Janssen, Bristol-Myers Squibb to Collaborate on Investigatory Anticoagulant


The therapy, FX1a inhibitor BMS-986177, will advance to phase 2 clinical trials for wider indications.


Janssen Pharmaceuticals, the healthcare-based companies of Johnson & Johnson, has announced a new collaboration into cardiovascular disease care with Bristol-Myers Squibb Company.

The collaboration will center on the development and commercialization of Factor X1a (FX1a) inhibitors for the prevention and treatment of thrombotic conditions. Primarily, promising anticoagulant compound BMS-986177 will be advanced into phase 2 clinical trials for broad therapeutic indication consideration under the new partnership.

Investigatory FX1a inhibitor BMS-986177 is currently being considered for its potential to improve standard of care by reducing the risk of vascular events in patients with thrombotic disorders, while reporting decreases in adverse events such as risk of bleeding.

Its inhibition of the FX1a is crucial due to the enzyme’s role in activating and amplifying the coagulation cascade via the intrinsic pathway. Patients with hemophilia C often have little to no FX1a count, and therefore show almost no untoward bleeding outside of major procedures or in injuries.

FXa inhibitors are currently used by approximately 2.5 million US patients, however, another 117,000 patients are annually hospitalized for major bleeding due to the therapy. Its mortality rate is about 8% — and 25% for those who experience bleeding in the brain.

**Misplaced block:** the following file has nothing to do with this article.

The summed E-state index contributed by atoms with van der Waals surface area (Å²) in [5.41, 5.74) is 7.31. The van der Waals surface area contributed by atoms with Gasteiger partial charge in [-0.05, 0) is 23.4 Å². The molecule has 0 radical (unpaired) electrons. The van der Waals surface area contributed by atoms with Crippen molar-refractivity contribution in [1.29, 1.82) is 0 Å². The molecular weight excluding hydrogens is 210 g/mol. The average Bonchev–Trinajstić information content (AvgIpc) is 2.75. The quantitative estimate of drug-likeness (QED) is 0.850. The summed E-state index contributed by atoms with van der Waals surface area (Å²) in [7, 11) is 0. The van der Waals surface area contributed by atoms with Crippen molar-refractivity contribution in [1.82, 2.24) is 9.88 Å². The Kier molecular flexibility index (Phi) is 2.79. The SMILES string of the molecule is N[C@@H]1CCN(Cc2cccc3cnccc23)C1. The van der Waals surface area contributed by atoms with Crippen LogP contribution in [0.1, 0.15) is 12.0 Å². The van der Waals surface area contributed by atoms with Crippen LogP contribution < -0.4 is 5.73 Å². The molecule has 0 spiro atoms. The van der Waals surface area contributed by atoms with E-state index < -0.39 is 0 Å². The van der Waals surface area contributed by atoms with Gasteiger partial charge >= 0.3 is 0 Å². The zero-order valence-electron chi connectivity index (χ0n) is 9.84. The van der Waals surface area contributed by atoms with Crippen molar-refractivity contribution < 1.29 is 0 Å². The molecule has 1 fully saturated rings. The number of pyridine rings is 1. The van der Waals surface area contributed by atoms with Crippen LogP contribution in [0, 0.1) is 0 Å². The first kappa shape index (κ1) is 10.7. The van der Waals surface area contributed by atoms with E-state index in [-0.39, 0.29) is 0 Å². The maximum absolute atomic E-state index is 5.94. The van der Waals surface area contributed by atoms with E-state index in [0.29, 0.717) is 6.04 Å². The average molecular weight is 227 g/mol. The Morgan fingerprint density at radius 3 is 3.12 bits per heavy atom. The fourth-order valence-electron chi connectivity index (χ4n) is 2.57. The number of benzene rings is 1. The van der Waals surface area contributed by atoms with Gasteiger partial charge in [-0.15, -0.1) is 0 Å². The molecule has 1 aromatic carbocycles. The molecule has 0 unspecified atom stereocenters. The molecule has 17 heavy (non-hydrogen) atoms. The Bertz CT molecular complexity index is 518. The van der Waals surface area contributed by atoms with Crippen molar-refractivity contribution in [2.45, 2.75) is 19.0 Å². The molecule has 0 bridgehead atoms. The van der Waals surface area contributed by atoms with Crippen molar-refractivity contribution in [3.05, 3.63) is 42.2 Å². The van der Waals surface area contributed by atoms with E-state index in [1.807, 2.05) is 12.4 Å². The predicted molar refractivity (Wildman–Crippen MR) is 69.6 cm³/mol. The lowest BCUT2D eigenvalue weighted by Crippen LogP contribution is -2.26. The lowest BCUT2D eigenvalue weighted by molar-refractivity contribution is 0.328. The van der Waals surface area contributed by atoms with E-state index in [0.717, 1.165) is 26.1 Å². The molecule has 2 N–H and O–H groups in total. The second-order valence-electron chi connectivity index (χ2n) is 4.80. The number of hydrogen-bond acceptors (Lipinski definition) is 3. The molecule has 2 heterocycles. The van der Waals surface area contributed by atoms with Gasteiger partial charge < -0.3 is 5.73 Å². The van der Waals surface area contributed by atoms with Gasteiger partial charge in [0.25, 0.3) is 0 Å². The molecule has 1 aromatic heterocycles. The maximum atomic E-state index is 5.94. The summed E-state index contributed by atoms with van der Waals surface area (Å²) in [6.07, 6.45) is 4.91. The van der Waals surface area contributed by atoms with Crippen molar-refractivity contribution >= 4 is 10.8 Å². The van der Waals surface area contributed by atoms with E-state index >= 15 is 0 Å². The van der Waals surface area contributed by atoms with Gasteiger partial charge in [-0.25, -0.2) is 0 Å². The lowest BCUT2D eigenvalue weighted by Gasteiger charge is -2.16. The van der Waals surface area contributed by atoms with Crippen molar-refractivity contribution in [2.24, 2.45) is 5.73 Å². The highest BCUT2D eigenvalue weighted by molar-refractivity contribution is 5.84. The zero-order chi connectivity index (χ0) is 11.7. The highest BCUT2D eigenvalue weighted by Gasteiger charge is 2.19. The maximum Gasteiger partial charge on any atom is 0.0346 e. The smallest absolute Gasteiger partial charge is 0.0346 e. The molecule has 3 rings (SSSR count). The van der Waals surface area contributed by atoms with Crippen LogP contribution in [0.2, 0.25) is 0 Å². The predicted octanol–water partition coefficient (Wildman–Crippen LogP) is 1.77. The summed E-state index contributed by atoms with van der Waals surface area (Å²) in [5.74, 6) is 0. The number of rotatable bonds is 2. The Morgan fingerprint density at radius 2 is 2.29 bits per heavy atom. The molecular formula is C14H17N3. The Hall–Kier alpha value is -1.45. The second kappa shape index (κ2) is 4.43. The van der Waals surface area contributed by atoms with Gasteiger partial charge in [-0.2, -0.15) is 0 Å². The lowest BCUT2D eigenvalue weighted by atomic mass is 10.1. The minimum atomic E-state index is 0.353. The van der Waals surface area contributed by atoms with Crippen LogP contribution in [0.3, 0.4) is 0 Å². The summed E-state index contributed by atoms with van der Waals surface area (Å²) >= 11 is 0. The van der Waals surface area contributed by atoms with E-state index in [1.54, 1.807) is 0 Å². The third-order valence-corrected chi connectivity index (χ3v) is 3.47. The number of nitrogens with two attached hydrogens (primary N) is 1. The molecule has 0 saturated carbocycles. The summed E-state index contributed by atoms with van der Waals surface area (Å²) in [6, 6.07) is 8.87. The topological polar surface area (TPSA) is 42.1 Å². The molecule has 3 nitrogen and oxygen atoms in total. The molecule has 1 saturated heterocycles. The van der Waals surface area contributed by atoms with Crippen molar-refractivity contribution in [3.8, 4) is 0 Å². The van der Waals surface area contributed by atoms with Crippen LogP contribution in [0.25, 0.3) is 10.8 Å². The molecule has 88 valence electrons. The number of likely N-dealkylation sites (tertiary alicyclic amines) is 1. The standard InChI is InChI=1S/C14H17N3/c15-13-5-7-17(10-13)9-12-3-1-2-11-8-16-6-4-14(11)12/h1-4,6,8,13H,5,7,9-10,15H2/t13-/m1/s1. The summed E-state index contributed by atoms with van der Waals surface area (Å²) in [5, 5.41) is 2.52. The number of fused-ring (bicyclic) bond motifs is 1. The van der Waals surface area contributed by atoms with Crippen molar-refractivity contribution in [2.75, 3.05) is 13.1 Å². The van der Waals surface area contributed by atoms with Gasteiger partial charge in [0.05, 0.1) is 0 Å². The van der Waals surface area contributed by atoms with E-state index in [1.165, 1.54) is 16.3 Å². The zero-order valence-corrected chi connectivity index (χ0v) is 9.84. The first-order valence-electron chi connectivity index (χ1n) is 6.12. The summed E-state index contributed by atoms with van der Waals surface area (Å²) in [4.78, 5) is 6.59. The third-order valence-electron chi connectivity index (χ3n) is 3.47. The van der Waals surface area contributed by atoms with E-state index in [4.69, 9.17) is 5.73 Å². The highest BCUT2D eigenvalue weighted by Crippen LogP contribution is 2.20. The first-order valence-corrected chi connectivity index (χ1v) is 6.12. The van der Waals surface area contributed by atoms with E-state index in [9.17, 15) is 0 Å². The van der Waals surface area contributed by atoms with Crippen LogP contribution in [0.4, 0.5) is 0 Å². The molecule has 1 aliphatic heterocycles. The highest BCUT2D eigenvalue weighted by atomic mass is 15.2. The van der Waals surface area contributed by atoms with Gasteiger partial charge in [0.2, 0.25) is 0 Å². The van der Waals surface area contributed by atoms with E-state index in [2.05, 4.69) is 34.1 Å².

At the 67th American College of Cardiology Scientific Sessions in Orlando, Florida, Stuart Connolly, MD, a professor of medicine at McMaster University in Canada, presented a study in which an antidote to the class of inhibitors (andexanet) showed improved control of serious bleeding in patients being treated with FXa inhibitors.

Connolly noted that FXa inhibitors differ from other anticoagulants in that there is currently no approved reversal agent for them.

“Factor Xa inhibitors are already widely used because of their excellent efficacy and safety profile,” Connolly said. “However, some physicians and patients may choose to use other anticoagulant drugs because they have a reversal agent rather than using one of the Factor Xa inhibitors. Having a safe and effective reversal agent available will benefit patients with acute bleeding.”

Tom Lynch, MD, executive vice president and chief scientific officer of Bristol-Myers Squibb, said in a statement that the combined strength of the companies’ expertise into cardiovascular care will “maximize the potential of FX1a inhibition.”

“At Bristol-Myers Squibb, we are rooted in our commitment to patients with cardiovascular disease,” Lynch said. “We are proud to partner with Janssen on our shared vision for advancing cutting-edge science to develop potential new treatments such as BMS-986177 for serious cardiovascular disease.”

In their agreement, Janssen will pay the company an upfront sum, along with payments for development and regulatory milestones reached. In return, the companies will share development costs, as well as commercial profits and losses.

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